Most of the papers covered the DH’s gruesome new anti-smoking campaign, which shows a graphic image of a cancerous tumour growing out of a cigarette.
The DH said they launched the campaign- which will cost £2.7 million, in response to statistics which suggest that more than a third of smokers still think the health risks are greatly exaggerated, despite the fact that smoking is still the biggest cause of premature death.
Over at the Guardian, Dr Mike Farrar, chief executive of the NHS Confederation, has warned that the public need to accept the closure of hospital units and live more healthily if they want the NHS to survive.
Patients taking active steps to be healthier – relieving workload and prescribing costs in the NHS- could save £300 million, he said.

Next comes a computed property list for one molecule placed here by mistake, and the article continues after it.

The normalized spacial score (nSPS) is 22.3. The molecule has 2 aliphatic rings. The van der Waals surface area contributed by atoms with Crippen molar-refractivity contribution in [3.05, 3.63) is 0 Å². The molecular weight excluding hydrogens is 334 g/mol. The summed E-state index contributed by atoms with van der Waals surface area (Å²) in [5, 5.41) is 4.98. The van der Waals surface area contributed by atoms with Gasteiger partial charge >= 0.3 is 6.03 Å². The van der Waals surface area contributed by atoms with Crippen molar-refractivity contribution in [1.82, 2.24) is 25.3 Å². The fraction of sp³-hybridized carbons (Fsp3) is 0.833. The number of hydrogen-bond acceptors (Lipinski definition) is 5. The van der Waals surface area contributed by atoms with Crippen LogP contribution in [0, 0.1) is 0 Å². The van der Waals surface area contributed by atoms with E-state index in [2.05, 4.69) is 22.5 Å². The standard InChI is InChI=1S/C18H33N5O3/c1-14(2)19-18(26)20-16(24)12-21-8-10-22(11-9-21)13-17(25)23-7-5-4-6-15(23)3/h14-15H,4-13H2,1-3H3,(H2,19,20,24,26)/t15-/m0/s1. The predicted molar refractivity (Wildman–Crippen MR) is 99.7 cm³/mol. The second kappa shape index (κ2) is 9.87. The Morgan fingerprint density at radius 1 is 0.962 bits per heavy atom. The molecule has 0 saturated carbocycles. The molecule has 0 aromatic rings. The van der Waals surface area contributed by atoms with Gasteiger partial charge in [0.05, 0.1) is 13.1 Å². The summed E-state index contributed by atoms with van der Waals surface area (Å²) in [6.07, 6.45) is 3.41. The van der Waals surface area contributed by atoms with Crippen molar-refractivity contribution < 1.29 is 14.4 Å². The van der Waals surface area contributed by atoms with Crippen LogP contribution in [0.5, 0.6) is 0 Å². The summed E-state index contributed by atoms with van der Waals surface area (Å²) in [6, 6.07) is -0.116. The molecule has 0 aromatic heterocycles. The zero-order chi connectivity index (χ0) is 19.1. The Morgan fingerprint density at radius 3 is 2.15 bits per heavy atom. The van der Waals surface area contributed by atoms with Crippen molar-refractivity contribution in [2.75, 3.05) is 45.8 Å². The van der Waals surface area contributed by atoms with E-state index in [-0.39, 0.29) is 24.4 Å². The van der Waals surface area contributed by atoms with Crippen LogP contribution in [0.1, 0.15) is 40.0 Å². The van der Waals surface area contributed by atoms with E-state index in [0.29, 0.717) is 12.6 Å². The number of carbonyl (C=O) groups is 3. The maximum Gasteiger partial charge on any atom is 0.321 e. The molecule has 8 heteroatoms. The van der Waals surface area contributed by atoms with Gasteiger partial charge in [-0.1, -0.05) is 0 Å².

He warned MPs tempted to join local campaigns against the closure or merging of A&E, maternity and other specialist hospital units that they cannot vote to limit NHS resources with one hand while simultaneously campaigning to keep open the services that rely on those resources.
The strangest story of the day comes over at the Telegraph , who have reported on the curious tale of an Englishman who woke up from a stroke speaking fluent Welsh and is currently regaining fluency in English.
Alun Morgan, who is 81 and lives in Somerset with his wife, was evacuated to Wales during the Second World War. He was surrounded by Welsh speakers there but never learned the language himself. It is thought that they Welsh he heard had sunk in without him realizing and was unlocked after the stroke.
Nearly a thousand doctors have criminal records and patients are being kept in the dark, the Daily Mirror revealed today. The GMC confirmed that doctors convicted of possession of child pornography, violence or drug trafficking are still practising as doctors, amid calls from campaign groups for patients to be made aware if their doctor is a convicted criminal.
Roger Goss of Patient Concern said: ‘Patients should be made aware if their doctor is found guilty of serious criminal offences that could affect their care and be allowed to make up their own minds if they want to risk being treated by them.’